Building Ecological Resilience in Highly Modified Landscapes

Erin E. Beller, Erica N. Spotswood, April H. Robinson, Mark G. Anderson, Eric S. Higgs, Richard J. Hobbs, Katharine N. Suding, Erika S. Zavaleta, J. Letitia Grenier, Robin M. Grossinger

Research output: Contribution to journalArticle

Abstract

Ecological resilience is a powerful heuristic for ecosystem management in the context of rapid environmental change. Significant efforts are underway to improve the resilience of biodiversity and ecological function to extreme events and directional change across all types of landscapes, from intact natural systems to highly modified landscapes such as cities and agricultural regions. However, identifying management strategies likely to promote ecological resilience remains a challenge. In this article, we present seven core dimensions to guide long-term and large-scale resilience planning in highly modified landscapes, with the objective of providing a structure and shared vocabulary for recognizing opportunities and actions likely to increase resilience across the whole landscape. We illustrate application of our approach to landscape-scale ecosystem management through case studies from two highly modified California landscapes, Silicon Valley and the Sacramento-San Joaquin Delta. We propose that resilience-based management is best implemented at large spatial scales and through collaborative, cross-sector partnerships.

Original languageEnglish
Pages (from-to)80-92
Number of pages13
JournalBioscience
Volume69
Issue number1
DOIs
Publication statusPublished - Jan 2019

Cite this

Beller, E. E., Spotswood, E. N., Robinson, A. H., Anderson, M. G., Higgs, E. S., Hobbs, R. J., ... Grossinger, R. M. (2019). Building Ecological Resilience in Highly Modified Landscapes. Bioscience, 69(1), 80-92. https://doi.org/10.1093/biosci/biy117
Beller, Erin E. ; Spotswood, Erica N. ; Robinson, April H. ; Anderson, Mark G. ; Higgs, Eric S. ; Hobbs, Richard J. ; Suding, Katharine N. ; Zavaleta, Erika S. ; Grenier, J. Letitia ; Grossinger, Robin M. / Building Ecological Resilience in Highly Modified Landscapes. In: Bioscience. 2019 ; Vol. 69, No. 1. pp. 80-92.
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Beller, EE, Spotswood, EN, Robinson, AH, Anderson, MG, Higgs, ES, Hobbs, RJ, Suding, KN, Zavaleta, ES, Grenier, JL & Grossinger, RM 2019, 'Building Ecological Resilience in Highly Modified Landscapes' Bioscience, vol. 69, no. 1, pp. 80-92. https://doi.org/10.1093/biosci/biy117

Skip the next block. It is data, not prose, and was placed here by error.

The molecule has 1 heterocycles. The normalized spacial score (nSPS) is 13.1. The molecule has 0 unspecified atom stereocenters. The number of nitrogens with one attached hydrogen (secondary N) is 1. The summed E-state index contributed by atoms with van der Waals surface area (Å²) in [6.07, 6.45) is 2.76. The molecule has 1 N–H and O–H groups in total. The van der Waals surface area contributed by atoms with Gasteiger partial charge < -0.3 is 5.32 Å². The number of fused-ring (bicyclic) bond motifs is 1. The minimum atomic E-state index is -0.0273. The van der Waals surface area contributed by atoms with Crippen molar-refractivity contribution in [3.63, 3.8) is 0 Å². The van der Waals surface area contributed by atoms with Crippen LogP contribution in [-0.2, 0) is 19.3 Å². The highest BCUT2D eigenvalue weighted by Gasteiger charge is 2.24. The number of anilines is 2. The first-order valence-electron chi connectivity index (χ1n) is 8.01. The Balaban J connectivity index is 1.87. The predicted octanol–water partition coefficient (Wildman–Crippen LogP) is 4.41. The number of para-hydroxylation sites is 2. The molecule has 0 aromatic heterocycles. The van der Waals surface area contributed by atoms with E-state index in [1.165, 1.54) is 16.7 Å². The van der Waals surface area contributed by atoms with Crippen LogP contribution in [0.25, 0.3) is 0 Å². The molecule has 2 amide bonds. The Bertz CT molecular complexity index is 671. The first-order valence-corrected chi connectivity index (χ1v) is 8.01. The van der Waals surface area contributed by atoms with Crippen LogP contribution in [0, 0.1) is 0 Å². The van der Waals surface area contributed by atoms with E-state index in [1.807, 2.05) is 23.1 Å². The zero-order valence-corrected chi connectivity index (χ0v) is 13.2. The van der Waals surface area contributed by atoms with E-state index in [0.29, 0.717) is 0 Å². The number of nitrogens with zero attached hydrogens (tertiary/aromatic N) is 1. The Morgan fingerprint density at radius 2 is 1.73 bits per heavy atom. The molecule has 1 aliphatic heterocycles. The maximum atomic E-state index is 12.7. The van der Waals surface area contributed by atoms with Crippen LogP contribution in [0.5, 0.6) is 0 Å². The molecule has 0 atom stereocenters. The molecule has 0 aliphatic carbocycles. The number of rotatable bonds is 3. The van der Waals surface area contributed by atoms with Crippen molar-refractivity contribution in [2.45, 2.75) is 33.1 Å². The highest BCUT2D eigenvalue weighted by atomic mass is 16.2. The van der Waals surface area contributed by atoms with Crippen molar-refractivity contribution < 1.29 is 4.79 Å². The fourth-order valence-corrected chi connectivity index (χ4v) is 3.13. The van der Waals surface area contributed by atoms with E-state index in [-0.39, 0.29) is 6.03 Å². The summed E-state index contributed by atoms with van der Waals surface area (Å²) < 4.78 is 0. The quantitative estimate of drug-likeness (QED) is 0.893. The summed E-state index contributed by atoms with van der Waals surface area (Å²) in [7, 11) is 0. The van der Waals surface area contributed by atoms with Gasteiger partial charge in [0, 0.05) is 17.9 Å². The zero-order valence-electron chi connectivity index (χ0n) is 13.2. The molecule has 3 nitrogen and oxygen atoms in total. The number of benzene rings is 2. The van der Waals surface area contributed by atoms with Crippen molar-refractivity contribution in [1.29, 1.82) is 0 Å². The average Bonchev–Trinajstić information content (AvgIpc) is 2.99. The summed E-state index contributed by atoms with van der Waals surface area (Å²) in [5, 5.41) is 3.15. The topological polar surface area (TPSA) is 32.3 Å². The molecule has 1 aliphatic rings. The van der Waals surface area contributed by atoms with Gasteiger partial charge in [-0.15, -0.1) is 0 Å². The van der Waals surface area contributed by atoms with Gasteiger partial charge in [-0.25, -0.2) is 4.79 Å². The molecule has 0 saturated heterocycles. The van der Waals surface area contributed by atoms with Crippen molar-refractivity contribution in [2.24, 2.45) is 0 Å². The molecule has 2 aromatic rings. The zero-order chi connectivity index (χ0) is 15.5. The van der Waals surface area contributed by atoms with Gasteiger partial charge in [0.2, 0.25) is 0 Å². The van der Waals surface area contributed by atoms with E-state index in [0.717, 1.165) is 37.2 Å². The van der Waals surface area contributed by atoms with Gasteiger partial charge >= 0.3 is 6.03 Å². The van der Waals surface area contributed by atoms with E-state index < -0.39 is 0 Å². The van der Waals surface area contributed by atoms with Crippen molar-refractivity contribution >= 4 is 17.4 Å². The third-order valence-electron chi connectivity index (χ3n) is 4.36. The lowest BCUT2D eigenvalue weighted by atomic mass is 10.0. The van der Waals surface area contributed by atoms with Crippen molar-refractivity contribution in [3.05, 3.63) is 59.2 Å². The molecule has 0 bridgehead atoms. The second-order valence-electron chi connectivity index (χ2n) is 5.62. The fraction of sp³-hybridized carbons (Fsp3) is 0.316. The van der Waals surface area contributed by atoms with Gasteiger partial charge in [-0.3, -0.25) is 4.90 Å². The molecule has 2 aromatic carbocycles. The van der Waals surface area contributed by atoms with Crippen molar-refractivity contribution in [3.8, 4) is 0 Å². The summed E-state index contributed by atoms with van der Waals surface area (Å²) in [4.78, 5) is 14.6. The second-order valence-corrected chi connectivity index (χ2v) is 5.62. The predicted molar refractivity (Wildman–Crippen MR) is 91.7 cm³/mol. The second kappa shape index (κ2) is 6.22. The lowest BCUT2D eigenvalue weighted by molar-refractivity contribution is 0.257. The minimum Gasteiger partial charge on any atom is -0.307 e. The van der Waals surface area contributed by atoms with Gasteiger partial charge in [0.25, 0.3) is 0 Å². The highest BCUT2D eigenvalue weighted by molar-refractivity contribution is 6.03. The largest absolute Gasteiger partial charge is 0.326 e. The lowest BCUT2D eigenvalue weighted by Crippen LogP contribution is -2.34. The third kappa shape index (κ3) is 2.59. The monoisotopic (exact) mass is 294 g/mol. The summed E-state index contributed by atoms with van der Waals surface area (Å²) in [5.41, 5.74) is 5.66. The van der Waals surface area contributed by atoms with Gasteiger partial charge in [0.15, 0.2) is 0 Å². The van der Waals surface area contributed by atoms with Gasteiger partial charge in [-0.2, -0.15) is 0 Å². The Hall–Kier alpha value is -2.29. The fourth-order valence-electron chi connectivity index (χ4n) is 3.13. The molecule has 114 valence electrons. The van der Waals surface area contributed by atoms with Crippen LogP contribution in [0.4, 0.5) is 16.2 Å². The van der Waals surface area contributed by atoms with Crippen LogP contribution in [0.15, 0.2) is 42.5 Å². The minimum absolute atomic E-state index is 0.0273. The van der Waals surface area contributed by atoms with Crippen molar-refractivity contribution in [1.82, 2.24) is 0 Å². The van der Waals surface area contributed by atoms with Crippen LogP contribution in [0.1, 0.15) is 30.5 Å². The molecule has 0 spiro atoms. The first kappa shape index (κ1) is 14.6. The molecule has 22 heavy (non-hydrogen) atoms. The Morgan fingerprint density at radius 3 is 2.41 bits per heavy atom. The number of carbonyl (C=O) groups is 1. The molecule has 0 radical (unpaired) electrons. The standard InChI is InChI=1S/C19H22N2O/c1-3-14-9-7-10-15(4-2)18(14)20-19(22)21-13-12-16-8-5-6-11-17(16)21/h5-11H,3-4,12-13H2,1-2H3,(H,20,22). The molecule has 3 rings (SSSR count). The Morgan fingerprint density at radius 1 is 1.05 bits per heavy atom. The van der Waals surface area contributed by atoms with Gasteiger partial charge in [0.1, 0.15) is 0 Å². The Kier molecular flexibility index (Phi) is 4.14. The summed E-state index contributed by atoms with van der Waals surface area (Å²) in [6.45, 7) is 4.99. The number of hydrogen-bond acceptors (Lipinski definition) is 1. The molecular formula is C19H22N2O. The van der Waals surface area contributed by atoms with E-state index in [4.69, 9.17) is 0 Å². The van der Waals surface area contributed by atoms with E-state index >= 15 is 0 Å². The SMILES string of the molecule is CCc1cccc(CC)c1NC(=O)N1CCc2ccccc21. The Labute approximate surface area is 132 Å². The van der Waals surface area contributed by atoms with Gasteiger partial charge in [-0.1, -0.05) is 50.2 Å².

Building Ecological Resilience in Highly Modified Landscapes. / Beller, Erin E.; Spotswood, Erica N.; Robinson, April H.; Anderson, Mark G.; Higgs, Eric S.; Hobbs, Richard J.; Suding, Katharine N.; Zavaleta, Erika S.; Grenier, J. Letitia; Grossinger, Robin M.

In: Bioscience, Vol. 69, No. 1, 01.2019, p. 80-92.

Research output: Contribution to journalArticle

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AU - Beller, Erin E.

AU - Spotswood, Erica N.

AU - Robinson, April H.

AU - Anderson, Mark G.

AU - Higgs, Eric S.

AU - Hobbs, Richard J.

AU - Suding, Katharine N.

AU - Zavaleta, Erika S.

AU - Grenier, J. Letitia

AU - Grossinger, Robin M.

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AB - Ecological resilience is a powerful heuristic for ecosystem management in the context of rapid environmental change. Significant efforts are underway to improve the resilience of biodiversity and ecological function to extreme events and directional change across all types of landscapes, from intact natural systems to highly modified landscapes such as cities and agricultural regions. However, identifying management strategies likely to promote ecological resilience remains a challenge. In this article, we present seven core dimensions to guide long-term and large-scale resilience planning in highly modified landscapes, with the objective of providing a structure and shared vocabulary for recognizing opportunities and actions likely to increase resilience across the whole landscape. We illustrate application of our approach to landscape-scale ecosystem management through case studies from two highly modified California landscapes, Silicon Valley and the Sacramento-San Joaquin Delta. We propose that resilience-based management is best implemented at large spatial scales and through collaborative, cross-sector partnerships.

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KW - landscape-scale management

KW - landscape conservation

KW - restoration

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KW - BIODIVERSITY

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Beller EE, Spotswood EN, Robinson AH, Anderson MG, Higgs ES, Hobbs RJ et al. Building Ecological Resilience in Highly Modified Landscapes. Bioscience. 2019 Jan;69(1):80-92. https://doi.org/10.1093/biosci/biy117